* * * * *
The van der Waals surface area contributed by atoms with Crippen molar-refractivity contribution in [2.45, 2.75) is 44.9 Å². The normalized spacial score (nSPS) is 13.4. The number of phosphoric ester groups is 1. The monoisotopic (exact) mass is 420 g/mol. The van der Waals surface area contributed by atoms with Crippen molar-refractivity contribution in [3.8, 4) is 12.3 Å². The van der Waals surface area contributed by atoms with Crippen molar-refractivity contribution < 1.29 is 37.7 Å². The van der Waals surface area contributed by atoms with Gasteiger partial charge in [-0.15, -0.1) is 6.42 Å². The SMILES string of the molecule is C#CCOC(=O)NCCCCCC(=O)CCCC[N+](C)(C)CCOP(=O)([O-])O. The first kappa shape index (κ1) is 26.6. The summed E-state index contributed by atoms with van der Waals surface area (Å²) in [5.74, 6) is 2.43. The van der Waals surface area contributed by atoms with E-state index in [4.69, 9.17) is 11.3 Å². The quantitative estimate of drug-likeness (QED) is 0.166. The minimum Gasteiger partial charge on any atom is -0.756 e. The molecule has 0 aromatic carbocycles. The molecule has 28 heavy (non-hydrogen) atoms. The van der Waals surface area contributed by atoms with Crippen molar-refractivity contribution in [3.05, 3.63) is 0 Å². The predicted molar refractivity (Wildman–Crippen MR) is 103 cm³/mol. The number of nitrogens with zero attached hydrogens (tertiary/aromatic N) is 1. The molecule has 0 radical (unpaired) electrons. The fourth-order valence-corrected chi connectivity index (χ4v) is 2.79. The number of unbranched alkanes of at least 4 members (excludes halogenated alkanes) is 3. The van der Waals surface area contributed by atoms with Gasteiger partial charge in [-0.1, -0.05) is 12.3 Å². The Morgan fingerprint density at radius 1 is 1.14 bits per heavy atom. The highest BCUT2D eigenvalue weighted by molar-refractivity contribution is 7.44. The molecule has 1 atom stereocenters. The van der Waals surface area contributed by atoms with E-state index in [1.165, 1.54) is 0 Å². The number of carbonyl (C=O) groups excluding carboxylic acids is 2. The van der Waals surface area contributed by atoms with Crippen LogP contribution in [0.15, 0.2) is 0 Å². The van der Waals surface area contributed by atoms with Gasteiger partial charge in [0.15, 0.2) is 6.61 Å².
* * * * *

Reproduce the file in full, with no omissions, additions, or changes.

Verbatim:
The van der Waals surface area contributed by atoms with Crippen molar-refractivity contribution in [2.45, 2.75) is 44.9 Å². The normalized spacial score (nSPS) is 13.4. The number of phosphoric ester groups is 1. The monoisotopic (exact) mass is 420 g/mol. The van der Waals surface area contributed by atoms with Crippen molar-refractivity contribution in [3.8, 4) is 12.3 Å². The van der Waals surface area contributed by atoms with Crippen molar-refractivity contribution < 1.29 is 37.7 Å². The van der Waals surface area contributed by atoms with Gasteiger partial charge in [-0.15, -0.1) is 6.42 Å². The SMILES string of the molecule is C#CCOC(=O)NCCCCCC(=O)CCCC[N+](C)(C)CCOP(=O)([O-])O. The first kappa shape index (κ1) is 26.6. The summed E-state index contributed by atoms with van der Waals surface area (Å²) in [5.74, 6) is 2.43. The van der Waals surface area contributed by atoms with E-state index in [4.69, 9.17) is 11.3 Å². The quantitative estimate of drug-likeness (QED) is 0.166. The minimum Gasteiger partial charge on any atom is -0.756 e. The molecule has 0 aromatic carbocycles. The molecule has 28 heavy (non-hydrogen) atoms. The van der Waals surface area contributed by atoms with Crippen molar-refractivity contribution in [3.05, 3.63) is 0 Å². The predicted molar refractivity (Wildman–Crippen MR) is 103 cm³/mol. The number of nitrogens with zero attached hydrogens (tertiary/aromatic N) is 1. The molecule has 0 radical (unpaired) electrons. The fourth-order valence-corrected chi connectivity index (χ4v) is 2.79. The number of unbranched alkanes of at least 4 members (excludes halogenated alkanes) is 3. The van der Waals surface area contributed by atoms with Gasteiger partial charge in [-0.1, -0.05) is 12.3 Å². The Morgan fingerprint density at radius 1 is 1.14 bits per heavy atom. The highest BCUT2D eigenvalue weighted by molar-refractivity contribution is 7.44. The molecule has 1 atom stereocenters. The van der Waals surface area contributed by atoms with E-state index in [1.165, 1.54) is 0 Å². The number of carbonyl (C=O) groups excluding carboxylic acids is 2. The van der Waals surface area contributed by atoms with Crippen LogP contribution in [0.15, 0.2) is 0 Å². The van der Waals surface area contributed by atoms with Gasteiger partial charge in [0.15, 0.2) is 6.61 Å².